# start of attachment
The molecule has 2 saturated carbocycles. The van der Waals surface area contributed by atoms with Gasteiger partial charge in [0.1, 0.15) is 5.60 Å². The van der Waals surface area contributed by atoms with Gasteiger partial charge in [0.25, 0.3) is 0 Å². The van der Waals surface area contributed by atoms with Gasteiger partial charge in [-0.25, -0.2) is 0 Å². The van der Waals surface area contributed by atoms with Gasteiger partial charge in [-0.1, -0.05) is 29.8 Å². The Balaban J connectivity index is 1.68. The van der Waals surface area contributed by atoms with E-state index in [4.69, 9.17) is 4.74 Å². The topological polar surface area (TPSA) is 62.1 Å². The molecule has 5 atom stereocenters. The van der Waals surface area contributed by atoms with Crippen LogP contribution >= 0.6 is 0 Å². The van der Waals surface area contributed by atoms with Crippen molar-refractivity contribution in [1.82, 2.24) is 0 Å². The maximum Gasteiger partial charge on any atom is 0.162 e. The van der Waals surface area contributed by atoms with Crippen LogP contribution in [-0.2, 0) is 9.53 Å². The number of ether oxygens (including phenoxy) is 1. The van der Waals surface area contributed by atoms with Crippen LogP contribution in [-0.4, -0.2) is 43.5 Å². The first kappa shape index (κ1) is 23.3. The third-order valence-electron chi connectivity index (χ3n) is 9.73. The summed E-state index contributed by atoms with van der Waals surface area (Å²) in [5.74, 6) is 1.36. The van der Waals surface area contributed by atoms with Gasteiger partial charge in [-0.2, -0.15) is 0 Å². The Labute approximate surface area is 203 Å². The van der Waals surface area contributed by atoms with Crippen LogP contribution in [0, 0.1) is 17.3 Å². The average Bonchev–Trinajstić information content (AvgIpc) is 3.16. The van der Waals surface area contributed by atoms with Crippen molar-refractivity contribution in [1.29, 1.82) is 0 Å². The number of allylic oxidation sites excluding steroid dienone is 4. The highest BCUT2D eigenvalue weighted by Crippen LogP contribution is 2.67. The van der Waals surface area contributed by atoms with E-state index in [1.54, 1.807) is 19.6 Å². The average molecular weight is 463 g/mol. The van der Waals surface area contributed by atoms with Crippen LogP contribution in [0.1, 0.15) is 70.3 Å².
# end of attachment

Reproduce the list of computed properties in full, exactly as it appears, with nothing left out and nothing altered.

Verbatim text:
The molecule has 2 saturated carbocycles. The van der Waals surface area contributed by atoms with Gasteiger partial charge in [0.1, 0.15) is 5.60 Å². The van der Waals surface area contributed by atoms with Gasteiger partial charge in [0.25, 0.3) is 0 Å². The van der Waals surface area contributed by atoms with Gasteiger partial charge in [-0.25, -0.2) is 0 Å². The van der Waals surface area contributed by atoms with Gasteiger partial charge in [-0.1, -0.05) is 29.8 Å². The Balaban J connectivity index is 1.68. The van der Waals surface area contributed by atoms with E-state index in [4.69, 9.17) is 4.74 Å². The topological polar surface area (TPSA) is 62.1 Å². The molecule has 5 atom stereocenters. The van der Waals surface area contributed by atoms with Crippen LogP contribution >= 0.6 is 0 Å². The van der Waals surface area contributed by atoms with Crippen molar-refractivity contribution in [1.82, 2.24) is 0 Å². The maximum Gasteiger partial charge on any atom is 0.162 e. The van der Waals surface area contributed by atoms with Crippen LogP contribution in [-0.2, 0) is 9.53 Å². The number of ether oxygens (including phenoxy) is 1. The van der Waals surface area contributed by atoms with Crippen LogP contribution in [-0.4, -0.2) is 43.5 Å². The first kappa shape index (κ1) is 23.3. The third-order valence-electron chi connectivity index (χ3n) is 9.73. The summed E-state index contributed by atoms with van der Waals surface area (Å²) in [5.74, 6) is 1.36. The van der Waals surface area contributed by atoms with Gasteiger partial charge in [-0.2, -0.15) is 0 Å². The Labute approximate surface area is 203 Å². The van der Waals surface area contributed by atoms with Crippen LogP contribution in [0, 0.1) is 17.3 Å². The average Bonchev–Trinajstić information content (AvgIpc) is 3.16. The van der Waals surface area contributed by atoms with Crippen molar-refractivity contribution in [1.29, 1.82) is 0 Å². The number of allylic oxidation sites excluding steroid dienone is 4. The highest BCUT2D eigenvalue weighted by Crippen LogP contribution is 2.67. The van der Waals surface area contributed by atoms with E-state index in [1.54, 1.807) is 19.6 Å². The average molecular weight is 463 g/mol. The van der Waals surface area contributed by atoms with Crippen LogP contribution in [0.1, 0.15) is 70.3 Å².